People have long constructed elaborate stories to explain things that science can’t. Almost every society has at least one origin myth. Ancient people constructed human-like gods to explain the weather, illnesses, and problems with interpersonal interactions.
While it’s easy to look back on outdated superstitions with equal parts confusion and judgment, there are still some things science hasn’t been able to fully explain. Parapsychology aims to fill this gap in knowledge, explaining phenomena that leave some people confused and others doubting the existence of the phenomena in the first place.
What Parapsychologists Study
Parapsychologists study any seemingly paranormal phenomena that are not studied by the broader psychological or scientific communities. Telepathy, near-death experiences, and extrasensory perception (ESP) have historically been popular parapsychology topics, alongside near-death experiences. Ghost-like phenomena such as apparitions are increasingly popular topics of study. Ian Stevenson, a University of Virginia psychiatrist, investigated reincarnation and past lives, and found that very young children sometimes reported “memories” of previous lives or life before birth.
Tools and Theories
Parapsychologists have developed a number of theoretical explanations for paranormal phenomena. For example, Stevenson found that, of the children who described reincarnation, almost half had birth marks. He theorized that these marks could be the sites of injuries, or even fatal wounds, in a previous life.
Electronic voice phenomenon (EVP) has quickly become one of the most widely used tools in the parapsychological community. EVP, used on ghost-hunting television shows, works by increasing background noise on a recording. The recording is then amplified and played back, and the resulting sounds can resemble a human voice.
Parapsychologists have developed several theories to explain EVP. Some argue that ghosts and other entities create EVP via psychokinesis. Mainstream scientists have argued, by contrast, that EVP could be the result of radio interference and fraud. People who are invested in believing EVP may hear voices where there are none. Parapsychologists who take EVP recordings often transcribe the recordings in an attempt to make them more easily understood, but these transcriptions can be suggestive and cause listeners to hear a voice when they might not otherwise.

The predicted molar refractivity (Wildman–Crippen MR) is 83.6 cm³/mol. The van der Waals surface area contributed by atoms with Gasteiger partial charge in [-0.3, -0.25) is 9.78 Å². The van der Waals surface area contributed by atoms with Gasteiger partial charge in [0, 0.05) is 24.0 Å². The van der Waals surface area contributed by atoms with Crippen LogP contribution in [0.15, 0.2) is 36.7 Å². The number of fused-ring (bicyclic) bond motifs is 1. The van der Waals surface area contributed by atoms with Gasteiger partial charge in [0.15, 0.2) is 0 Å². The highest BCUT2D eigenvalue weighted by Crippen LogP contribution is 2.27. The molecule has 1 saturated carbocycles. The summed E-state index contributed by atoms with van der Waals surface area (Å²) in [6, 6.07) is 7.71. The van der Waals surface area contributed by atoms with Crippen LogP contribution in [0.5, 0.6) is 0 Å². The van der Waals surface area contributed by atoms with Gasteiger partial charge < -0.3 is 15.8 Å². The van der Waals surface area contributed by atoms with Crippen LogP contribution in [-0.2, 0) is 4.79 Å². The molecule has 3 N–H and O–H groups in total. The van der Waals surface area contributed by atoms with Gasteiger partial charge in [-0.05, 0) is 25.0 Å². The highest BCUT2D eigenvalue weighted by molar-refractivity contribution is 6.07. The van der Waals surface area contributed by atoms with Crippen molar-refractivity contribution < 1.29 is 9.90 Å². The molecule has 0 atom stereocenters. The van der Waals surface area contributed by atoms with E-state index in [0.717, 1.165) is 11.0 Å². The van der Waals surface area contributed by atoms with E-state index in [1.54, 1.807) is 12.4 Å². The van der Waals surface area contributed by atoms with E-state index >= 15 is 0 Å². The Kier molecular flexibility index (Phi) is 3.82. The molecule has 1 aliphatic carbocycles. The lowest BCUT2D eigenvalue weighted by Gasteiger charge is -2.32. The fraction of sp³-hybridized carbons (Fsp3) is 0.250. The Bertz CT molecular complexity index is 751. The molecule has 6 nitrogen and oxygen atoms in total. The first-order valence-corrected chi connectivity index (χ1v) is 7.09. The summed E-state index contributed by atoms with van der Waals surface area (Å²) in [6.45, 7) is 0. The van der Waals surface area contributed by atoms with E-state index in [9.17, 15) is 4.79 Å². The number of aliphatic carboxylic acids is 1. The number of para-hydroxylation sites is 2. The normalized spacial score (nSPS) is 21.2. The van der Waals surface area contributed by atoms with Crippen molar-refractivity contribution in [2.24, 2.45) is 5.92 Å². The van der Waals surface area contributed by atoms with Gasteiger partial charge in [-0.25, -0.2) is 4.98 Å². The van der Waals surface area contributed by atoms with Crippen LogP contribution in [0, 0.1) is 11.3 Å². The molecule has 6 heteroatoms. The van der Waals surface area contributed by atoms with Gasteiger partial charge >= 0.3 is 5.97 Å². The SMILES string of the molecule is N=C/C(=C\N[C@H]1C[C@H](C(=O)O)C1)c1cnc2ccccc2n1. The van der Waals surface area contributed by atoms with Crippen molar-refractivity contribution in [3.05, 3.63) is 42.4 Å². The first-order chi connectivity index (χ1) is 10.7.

Reception in the Scientific Community
Parapsychology is widely considered a pseudoscience in the mainstream psychological community. This does not, however, mean that research into paranormal phenomena is scientifically invalid. Some seemingly paranormal phenomena, such as near-death experiences, have been researched by mainstream scientists. Oxygen deprivation and other abnormalities in the brain near death may contribute to near-death experiences. Apparitions such as ghosts could be caused by hallucinations, dreams, and high suggestibility.
Mainstream psychologists emphasize that parapsychology is more focused on confirming the existence of paranormal phenomena than scientifically explaining it. Small or biased sample sizes can alter the results of studies, and there have been several reports of outright fraud. For example, psychics and mediums may use cold and warm readings to get seemingly accurate results. A cold reading works by making broad statements that are very likely to be true, such as, “I’m sensing an older man in your life who has died.” Many people know at least one older man who has died. A warm reading gains information about a subject through secondary sources. A psychic might, for example, talk to a subject’s mother prior to her reading and gain additional information that can be used to convince the subject of the reading’s validity.
Some paranormal psychologists accept unscientific or unproven premises as part of their research. They might assume, for example, that all people have past lives and then attempt to demonstrate how past lives affect present ones, without ever demonstrating the actual existence of past lives.
- About the Parapsychological Association. (n.d.). The Parapsychological Association. Retrieved from http://www.parapsych.org/base/about.aspx
- Carroll, R. T. (n.d.). Parapsychology. The Skeptic’s Dictionary. Retrieved from http://skepdic.com/parapsy.html
- French, C. C. (2008, March 15). Is parapsychology a pseudoscience? [PDF]. Conference on Science and Pseudoscience.
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